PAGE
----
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Blog Post | Public Health

Toxic triclosan in toothpaste? | Dev Gowda

A recent article in the LA Times revealed that a new study found that the toxic compound triclosan, which is commonly found in toothpaste as well as other consumer products such as cosmetics, children’s toys, and yoga mats, “could cause adverse effects on colonic inflammation and colon cancer.”

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News Release | U.S. PIRG Education Fund | Public Health

L'Oréal commits to disclose fragrance ingredients

We applaud L'Oréal, the manufacturer behind popular brands like Garnier, Maybelline, and numerous perfumes and colognes, for its commitment today to tell customers the ingredients in its product line. But L'Oréal needs to set a timeline to disclose its ingredients. Customers deserve to know what ingredients we are using, because "we’re worth it."

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News Release | U.S. PIRG Education Fund | Public Health

European government agencies order Claire’s to stop selling asbestos-contaminated makeup products

In the wake of a recent U.S. PIRG study showing that U.S.-based retailer Claire’s is selling makeup contaminated with asbestos, a government agency in The Netherlands confirmed the results of U.S. PIRG’s study. The Dutch Health and Safety Authority (ILT) ordered Claire’s to remove several makeup products from Dutch store shelves after the agency’s lab testing confirmed that there is asbestos in two makeup products.

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News Release | OSPIRG Foundation and Environment Oregon Research & Policy Center

Electric Buses Drive Healthier Communities

If Oregon transitioned its entire fleet of diesel transit buses to all-electric vehicles, it could significantly cut greenhouse gas emissions each year and reduce toxic air pollution that creates a public health hazard. Our new report shows that a full transition to electric buses from TriMet alone could avoid an average of 39,990 tons of climate-altering pollution each year -- the equivalent of taking 7,720 cars off the road.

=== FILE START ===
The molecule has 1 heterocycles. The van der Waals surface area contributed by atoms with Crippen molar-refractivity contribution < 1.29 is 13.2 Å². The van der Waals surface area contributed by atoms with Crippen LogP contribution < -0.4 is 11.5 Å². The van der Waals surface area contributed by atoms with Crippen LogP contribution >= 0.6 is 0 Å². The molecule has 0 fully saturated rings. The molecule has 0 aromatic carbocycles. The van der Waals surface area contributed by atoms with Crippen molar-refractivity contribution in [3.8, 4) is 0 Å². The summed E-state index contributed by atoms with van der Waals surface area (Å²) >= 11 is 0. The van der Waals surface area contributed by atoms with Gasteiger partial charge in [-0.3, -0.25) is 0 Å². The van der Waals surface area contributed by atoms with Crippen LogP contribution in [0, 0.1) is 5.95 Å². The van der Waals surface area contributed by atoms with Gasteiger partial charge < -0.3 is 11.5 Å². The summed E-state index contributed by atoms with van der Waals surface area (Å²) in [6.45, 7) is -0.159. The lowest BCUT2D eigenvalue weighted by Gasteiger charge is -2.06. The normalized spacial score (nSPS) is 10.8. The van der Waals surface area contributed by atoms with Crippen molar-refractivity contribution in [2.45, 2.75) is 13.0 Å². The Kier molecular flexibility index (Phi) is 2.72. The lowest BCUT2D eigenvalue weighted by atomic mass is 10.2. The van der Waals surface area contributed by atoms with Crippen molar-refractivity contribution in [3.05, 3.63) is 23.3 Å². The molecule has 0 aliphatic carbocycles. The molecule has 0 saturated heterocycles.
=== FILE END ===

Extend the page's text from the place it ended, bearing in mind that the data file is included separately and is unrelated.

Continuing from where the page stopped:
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Report | OSPIRG Foundation

Electric Buses

Buses play a key role in in our nation’s transportation system, carrying millions of children daily to and from school and moving millions of Americans each day around our cities. With reduced operating costs and no tailpipe emissions, all-electric buses and charging stations can be a smart infrastructure investment for school districts and transit providers across the country.

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News Release | Consumer Protection

U.S. PIRG CONSUMER ADVOCATE MIKE LITT TESTIFIES AT CONGRESSIONAL HEARING ON EQUIFAX

Our Consumer Advocate, Mike Litt, was invited by Congresswoman Maxine Waters, Ranking Member of the House Financial Services Committee, to testify this week at a Congressional hearing on the Equifax data breach. This was a continuation of the committee's previously held hearing on October 5th entitled "Examining the Equifax Data Breach."

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Statement on Walmart’s Decision to Strengthen Chemical Footprint Policy

OSPIRG Foundation applauds retail giant Walmart for updating its sustainability policy to restrict toxic chemicals in 90,000 products including cosmetics and skincare items, infant products, and household cleaners.

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Agency votes to begin rulemaking process to protect American children, firefighters from hazardous flame retardant chemicals

Today, the U.S. Consumer Product Safety Commission (CPSC) took three critical steps toward protecting consumers and firefighters from the hazards posed by a class of flame retardant chemicals (known as “organohalogens”). The CPSC directed the Commission’s staff to begin the rulemaking process to ban the sale of four categories of consumer products if they contain these chemicals. Once again, the CPSC has made an important action for consumers.